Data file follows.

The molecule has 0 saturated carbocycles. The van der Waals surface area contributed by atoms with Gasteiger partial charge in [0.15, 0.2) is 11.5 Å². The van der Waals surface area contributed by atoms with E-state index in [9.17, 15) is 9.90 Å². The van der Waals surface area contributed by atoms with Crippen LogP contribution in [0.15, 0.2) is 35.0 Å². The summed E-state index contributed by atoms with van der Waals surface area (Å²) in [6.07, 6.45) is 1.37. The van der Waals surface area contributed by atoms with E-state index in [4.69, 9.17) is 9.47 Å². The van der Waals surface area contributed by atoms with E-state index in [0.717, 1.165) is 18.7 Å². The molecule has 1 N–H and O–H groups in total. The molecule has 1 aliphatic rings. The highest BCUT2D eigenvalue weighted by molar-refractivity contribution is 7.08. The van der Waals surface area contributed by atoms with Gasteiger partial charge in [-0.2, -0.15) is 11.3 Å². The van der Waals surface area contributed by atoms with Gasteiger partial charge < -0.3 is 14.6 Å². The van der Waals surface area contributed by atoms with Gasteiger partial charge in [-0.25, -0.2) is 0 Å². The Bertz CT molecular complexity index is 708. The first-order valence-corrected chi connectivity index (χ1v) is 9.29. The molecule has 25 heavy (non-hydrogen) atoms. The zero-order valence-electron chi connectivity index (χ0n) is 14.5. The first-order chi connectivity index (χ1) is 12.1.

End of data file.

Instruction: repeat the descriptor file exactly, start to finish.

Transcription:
The molecule has 0 saturated carbocycles. The van der Waals surface area contributed by atoms with Gasteiger partial charge in [0.15, 0.2) is 11.5 Å². The van der Waals surface area contributed by atoms with E-state index in [9.17, 15) is 9.90 Å². The van der Waals surface area contributed by atoms with Crippen LogP contribution in [0.15, 0.2) is 35.0 Å². The summed E-state index contributed by atoms with van der Waals surface area (Å²) in [6.07, 6.45) is 1.37. The van der Waals surface area contributed by atoms with E-state index in [4.69, 9.17) is 9.47 Å². The van der Waals surface area contributed by atoms with E-state index in [0.717, 1.165) is 18.7 Å². The molecule has 1 N–H and O–H groups in total. The molecule has 1 aliphatic rings. The highest BCUT2D eigenvalue weighted by molar-refractivity contribution is 7.08. The van der Waals surface area contributed by atoms with Gasteiger partial charge in [-0.2, -0.15) is 11.3 Å². The van der Waals surface area contributed by atoms with Gasteiger partial charge < -0.3 is 14.6 Å². The van der Waals surface area contributed by atoms with Gasteiger partial charge in [-0.25, -0.2) is 0 Å². The Bertz CT molecular complexity index is 708. The first-order valence-corrected chi connectivity index (χ1v) is 9.29. The molecule has 25 heavy (non-hydrogen) atoms. The zero-order valence-electron chi connectivity index (χ0n) is 14.5. The first-order chi connectivity index (χ1) is 12.1.